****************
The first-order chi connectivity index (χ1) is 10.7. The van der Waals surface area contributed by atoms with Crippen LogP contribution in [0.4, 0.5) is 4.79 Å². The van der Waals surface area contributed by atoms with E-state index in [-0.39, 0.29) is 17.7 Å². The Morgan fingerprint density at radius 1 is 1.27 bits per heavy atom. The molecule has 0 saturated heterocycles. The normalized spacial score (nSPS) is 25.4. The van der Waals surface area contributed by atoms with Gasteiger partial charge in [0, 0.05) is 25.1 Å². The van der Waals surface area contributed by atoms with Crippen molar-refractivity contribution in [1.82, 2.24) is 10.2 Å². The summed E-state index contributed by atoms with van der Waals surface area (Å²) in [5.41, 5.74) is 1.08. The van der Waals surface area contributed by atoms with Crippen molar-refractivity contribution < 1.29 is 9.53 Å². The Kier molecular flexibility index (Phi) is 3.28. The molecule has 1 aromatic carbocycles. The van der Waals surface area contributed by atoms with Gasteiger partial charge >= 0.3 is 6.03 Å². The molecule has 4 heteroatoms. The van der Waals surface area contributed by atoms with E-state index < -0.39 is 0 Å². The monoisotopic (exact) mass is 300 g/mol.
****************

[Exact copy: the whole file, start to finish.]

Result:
The first-order chi connectivity index (χ1) is 10.7. The van der Waals surface area contributed by atoms with Crippen LogP contribution in [0.4, 0.5) is 4.79 Å². The van der Waals surface area contributed by atoms with E-state index in [-0.39, 0.29) is 17.7 Å². The Morgan fingerprint density at radius 1 is 1.27 bits per heavy atom. The molecule has 0 saturated heterocycles. The normalized spacial score (nSPS) is 25.4. The van der Waals surface area contributed by atoms with Gasteiger partial charge in [0, 0.05) is 25.1 Å². The van der Waals surface area contributed by atoms with Crippen molar-refractivity contribution in [1.82, 2.24) is 10.2 Å². The summed E-state index contributed by atoms with van der Waals surface area (Å²) in [5.41, 5.74) is 1.08. The van der Waals surface area contributed by atoms with Crippen molar-refractivity contribution < 1.29 is 9.53 Å². The Kier molecular flexibility index (Phi) is 3.28. The molecule has 1 aromatic carbocycles. The van der Waals surface area contributed by atoms with Gasteiger partial charge >= 0.3 is 6.03 Å². The molecule has 4 heteroatoms. The van der Waals surface area contributed by atoms with E-state index < -0.39 is 0 Å². The monoisotopic (exact) mass is 300 g/mol.